Why losing my job was the best thing to ever happen to me

Feeling down because you’ve just lost your job? Read how one woman went from fired to flourishing – and concluded that being let go was the best thing that ever happened to her.

Ah, November is here. I’m wearing sweaters and sweatpants and eating more candy than I should, unable to keep my grubby paws off of my daughter’s Halloween loot.

I’m griping about rising heating bills and groaning at the sight of the Christmas merchandise that has popped up everywhere overnight. It won’t be long until the radio airwaves are invaded by 24/7 holiday music.

Good times!

“Dead employee walking!”

For the past few years, November has represented a time of reflection for me, a sort of marking post for assessing my life, particularly on the professional front.

It was a November day four years ago that the worst-ever work-related thing happened to me: I got fired from a job. Canned. Dismissed. Terminated. Escorted off the premises by staff security, clutching a box containing five years of office detritus in my arms.

The termination came without warning. I was called to a meeting with a VP and the HR director, presumably to discuss a new initiative I’d proposed. Instead, I was given the hatchet, as the saying goes.

No explanation was offered, I was simply asked to turn over my keys and company phone before being waved away and put under the guard of my security escort. Then I was marched through the building like a criminal, like someone on death row approaching The Chair.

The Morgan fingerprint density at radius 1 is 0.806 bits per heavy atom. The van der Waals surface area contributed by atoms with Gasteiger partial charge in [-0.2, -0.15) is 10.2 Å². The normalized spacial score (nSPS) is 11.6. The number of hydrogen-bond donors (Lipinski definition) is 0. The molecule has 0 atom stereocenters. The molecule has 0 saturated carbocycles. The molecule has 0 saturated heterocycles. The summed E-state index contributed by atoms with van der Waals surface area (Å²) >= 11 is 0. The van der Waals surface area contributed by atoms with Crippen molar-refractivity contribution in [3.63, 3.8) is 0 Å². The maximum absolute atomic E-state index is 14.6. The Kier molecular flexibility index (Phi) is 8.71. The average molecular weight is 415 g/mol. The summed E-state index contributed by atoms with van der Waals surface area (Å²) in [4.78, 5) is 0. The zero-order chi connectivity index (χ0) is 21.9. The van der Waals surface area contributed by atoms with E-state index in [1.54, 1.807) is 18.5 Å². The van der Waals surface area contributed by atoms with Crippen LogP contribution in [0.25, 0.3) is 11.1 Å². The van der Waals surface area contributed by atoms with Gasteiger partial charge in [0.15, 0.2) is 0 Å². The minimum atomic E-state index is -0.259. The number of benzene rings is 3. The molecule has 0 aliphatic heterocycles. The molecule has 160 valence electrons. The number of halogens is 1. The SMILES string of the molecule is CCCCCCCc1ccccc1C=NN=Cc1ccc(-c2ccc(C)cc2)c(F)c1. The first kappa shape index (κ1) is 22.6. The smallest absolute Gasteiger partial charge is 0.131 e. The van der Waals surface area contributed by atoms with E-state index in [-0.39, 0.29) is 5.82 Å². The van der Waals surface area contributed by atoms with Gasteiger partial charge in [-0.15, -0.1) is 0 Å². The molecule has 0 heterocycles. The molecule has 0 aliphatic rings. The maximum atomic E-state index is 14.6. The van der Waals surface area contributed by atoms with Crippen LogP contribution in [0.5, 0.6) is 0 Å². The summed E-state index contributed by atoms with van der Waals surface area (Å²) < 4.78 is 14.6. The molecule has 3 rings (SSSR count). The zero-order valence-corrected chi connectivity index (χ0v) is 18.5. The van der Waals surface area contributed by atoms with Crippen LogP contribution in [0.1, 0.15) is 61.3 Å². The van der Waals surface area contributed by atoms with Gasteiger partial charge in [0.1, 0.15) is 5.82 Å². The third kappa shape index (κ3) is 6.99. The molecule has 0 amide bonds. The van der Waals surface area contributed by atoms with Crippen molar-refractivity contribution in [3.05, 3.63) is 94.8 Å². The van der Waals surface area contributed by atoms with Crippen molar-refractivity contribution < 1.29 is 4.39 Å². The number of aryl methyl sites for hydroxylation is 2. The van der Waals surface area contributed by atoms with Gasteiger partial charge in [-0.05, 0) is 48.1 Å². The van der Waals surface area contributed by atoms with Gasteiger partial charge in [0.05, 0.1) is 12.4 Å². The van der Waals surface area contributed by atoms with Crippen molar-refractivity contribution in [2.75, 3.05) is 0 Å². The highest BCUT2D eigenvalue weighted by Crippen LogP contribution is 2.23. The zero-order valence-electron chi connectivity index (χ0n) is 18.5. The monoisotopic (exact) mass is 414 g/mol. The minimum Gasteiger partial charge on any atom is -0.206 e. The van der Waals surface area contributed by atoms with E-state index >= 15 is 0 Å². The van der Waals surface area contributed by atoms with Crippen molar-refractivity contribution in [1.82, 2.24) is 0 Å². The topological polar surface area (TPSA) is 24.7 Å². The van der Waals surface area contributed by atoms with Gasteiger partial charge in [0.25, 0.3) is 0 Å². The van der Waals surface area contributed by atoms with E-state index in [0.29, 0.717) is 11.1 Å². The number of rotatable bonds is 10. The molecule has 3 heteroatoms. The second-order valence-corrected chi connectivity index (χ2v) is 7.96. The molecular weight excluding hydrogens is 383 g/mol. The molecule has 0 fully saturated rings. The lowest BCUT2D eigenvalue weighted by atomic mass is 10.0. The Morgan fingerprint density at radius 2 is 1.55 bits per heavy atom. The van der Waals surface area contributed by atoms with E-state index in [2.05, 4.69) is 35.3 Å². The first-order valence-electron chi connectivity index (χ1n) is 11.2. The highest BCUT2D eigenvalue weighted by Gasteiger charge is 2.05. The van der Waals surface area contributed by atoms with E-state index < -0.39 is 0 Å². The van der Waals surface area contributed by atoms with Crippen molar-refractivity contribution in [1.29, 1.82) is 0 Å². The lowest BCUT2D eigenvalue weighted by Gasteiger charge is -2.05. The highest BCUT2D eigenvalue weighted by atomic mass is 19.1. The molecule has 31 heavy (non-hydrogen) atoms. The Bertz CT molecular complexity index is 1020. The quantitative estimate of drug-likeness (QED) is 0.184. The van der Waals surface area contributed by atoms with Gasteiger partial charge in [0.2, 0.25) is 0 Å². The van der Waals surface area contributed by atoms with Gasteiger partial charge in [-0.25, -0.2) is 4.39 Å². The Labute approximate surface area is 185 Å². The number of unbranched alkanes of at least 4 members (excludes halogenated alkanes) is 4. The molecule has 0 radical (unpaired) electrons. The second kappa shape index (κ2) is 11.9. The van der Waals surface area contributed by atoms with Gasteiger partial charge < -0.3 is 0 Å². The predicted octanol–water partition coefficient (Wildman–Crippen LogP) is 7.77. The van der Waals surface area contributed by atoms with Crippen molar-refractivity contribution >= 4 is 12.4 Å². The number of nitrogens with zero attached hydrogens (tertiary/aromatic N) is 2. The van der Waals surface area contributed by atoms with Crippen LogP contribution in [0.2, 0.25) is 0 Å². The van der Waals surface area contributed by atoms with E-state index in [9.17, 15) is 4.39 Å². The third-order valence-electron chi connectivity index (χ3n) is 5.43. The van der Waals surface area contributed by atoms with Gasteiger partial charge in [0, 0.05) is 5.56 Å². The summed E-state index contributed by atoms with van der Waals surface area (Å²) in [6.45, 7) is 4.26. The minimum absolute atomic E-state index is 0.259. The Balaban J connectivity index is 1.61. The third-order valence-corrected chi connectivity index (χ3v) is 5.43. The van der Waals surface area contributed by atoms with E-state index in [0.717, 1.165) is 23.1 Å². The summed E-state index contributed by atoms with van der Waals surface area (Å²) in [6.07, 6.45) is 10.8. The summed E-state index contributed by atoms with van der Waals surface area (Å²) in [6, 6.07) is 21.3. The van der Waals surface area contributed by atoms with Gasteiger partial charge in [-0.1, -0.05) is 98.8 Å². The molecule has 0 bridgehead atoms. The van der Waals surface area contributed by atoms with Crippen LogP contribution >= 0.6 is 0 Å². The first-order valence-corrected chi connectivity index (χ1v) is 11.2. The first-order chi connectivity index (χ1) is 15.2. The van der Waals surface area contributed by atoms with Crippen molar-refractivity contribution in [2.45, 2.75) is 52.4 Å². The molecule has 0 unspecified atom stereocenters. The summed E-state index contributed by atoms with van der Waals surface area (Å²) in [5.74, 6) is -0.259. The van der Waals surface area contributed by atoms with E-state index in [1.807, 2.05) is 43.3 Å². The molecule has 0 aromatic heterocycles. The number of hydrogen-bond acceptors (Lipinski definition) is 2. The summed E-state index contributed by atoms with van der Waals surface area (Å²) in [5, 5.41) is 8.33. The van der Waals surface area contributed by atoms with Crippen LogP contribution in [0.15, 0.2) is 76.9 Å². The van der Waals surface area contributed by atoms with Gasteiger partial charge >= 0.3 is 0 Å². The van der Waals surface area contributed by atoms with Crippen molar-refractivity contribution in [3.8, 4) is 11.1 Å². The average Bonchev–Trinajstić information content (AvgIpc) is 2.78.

It made sense at the time

It wasn’t until I submitted a claim for unemployment that I learned what the deal was. I was fired for a violation of the company’s fraternization policy because I was buying a car from the director of my department.

I didn’t have a vehicle at the time. As a single mother with a humongous student loan debt burden, it was impossible for me to raise the up-front costs of buying one.  I rode the bus to and from work.  This was an issue for the director because I was on call and often expected to come into work after-hours.  Being limited to the bus schedule made it difficult for me to respond promptly to emergencies.

To mitigate that, and to help the department run more smoothly, the director agreed to sell me an old car. It made sense to both of us at the time, but the company saw it differently. It was deemed “too personal,” and we were both fired for it.

Yes, the director also lost his job. To his credit, he did honor our agreement and allowed me to continue paying off the car during the first months of unemployment.

Making all the wrong moves

Thank goodness he let me move forward with getting the car, as hunting for a new job without a vehicle would have been… well, I can’t even imagine how difficult it would have been.

Goodness knows, it was hard enough to search for a job with that shadow over me. I’d never been fired before. Up to that point, my professional record had been immaculate.  I had no idea how to deal with having that black mark on my resume. As such, I ended up handling it poorly.

Not long ago, I read a post on an HR site that reminded me of that rough period of job searching and the mistakes I made in the effort. The author likened having a termination on your record to having a stain on your shirt.  It’s something that you want to hide because you’re embarrassed by it, because you worry what people will think.

That’s exactly what I initially did: I tried to hide it. But it was a prominent company in the community, and I’d worked there for more than 5 years.  By trying to avoid looking bad through owning the situation, I ended up making myself look worse by evading it.  I could have used Suzanne Lucas’s advice then!

Was it at least a Beemer?

I had to figure out how to get past it on my own, however. And I did, eventually. About six months into the job search, I began leading interviews with an open admission of the termination.  I just put it right out there, front and centere, before getting into anything else.